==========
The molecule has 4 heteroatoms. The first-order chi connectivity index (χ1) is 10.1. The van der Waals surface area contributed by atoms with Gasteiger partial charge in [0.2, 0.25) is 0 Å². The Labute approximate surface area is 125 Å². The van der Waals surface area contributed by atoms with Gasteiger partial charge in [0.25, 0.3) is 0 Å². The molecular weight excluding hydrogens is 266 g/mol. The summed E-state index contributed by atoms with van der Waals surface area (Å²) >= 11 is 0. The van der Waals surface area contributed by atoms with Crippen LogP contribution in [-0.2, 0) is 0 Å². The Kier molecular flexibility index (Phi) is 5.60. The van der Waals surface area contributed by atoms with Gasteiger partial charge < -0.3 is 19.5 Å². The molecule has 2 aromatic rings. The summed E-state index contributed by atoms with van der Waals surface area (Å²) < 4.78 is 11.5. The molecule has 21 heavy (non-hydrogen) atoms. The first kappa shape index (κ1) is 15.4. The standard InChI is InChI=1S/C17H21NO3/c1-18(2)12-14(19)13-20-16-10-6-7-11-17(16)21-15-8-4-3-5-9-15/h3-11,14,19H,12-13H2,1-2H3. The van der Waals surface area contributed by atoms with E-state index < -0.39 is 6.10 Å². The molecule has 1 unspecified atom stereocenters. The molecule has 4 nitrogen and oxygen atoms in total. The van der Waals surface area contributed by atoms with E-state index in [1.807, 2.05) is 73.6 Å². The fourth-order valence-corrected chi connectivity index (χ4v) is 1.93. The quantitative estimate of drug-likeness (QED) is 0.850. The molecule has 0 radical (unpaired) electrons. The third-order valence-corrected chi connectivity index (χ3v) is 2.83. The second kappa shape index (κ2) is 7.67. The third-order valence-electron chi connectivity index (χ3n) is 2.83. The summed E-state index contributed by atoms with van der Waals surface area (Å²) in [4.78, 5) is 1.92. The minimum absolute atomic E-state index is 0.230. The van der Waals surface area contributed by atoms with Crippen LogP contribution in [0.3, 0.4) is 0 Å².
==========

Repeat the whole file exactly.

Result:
The molecule has 4 heteroatoms. The first-order chi connectivity index (χ1) is 10.1. The van der Waals surface area contributed by atoms with Gasteiger partial charge in [0.2, 0.25) is 0 Å². The Labute approximate surface area is 125 Å². The van der Waals surface area contributed by atoms with Gasteiger partial charge in [0.25, 0.3) is 0 Å². The molecular weight excluding hydrogens is 266 g/mol. The summed E-state index contributed by atoms with van der Waals surface area (Å²) >= 11 is 0. The van der Waals surface area contributed by atoms with Crippen LogP contribution in [-0.2, 0) is 0 Å². The Kier molecular flexibility index (Phi) is 5.60. The van der Waals surface area contributed by atoms with Gasteiger partial charge < -0.3 is 19.5 Å². The molecule has 2 aromatic rings. The summed E-state index contributed by atoms with van der Waals surface area (Å²) < 4.78 is 11.5. The molecule has 21 heavy (non-hydrogen) atoms. The first kappa shape index (κ1) is 15.4. The standard InChI is InChI=1S/C17H21NO3/c1-18(2)12-14(19)13-20-16-10-6-7-11-17(16)21-15-8-4-3-5-9-15/h3-11,14,19H,12-13H2,1-2H3. The van der Waals surface area contributed by atoms with E-state index < -0.39 is 6.10 Å². The molecule has 1 unspecified atom stereocenters. The molecule has 4 nitrogen and oxygen atoms in total. The van der Waals surface area contributed by atoms with E-state index in [1.807, 2.05) is 73.6 Å². The fourth-order valence-corrected chi connectivity index (χ4v) is 1.93. The quantitative estimate of drug-likeness (QED) is 0.850. The molecule has 0 radical (unpaired) electrons. The third-order valence-corrected chi connectivity index (χ3v) is 2.83. The second kappa shape index (κ2) is 7.67. The third-order valence-electron chi connectivity index (χ3n) is 2.83. The summed E-state index contributed by atoms with van der Waals surface area (Å²) in [4.78, 5) is 1.92. The minimum absolute atomic E-state index is 0.230. The van der Waals surface area contributed by atoms with Crippen LogP contribution in [0.3, 0.4) is 0 Å².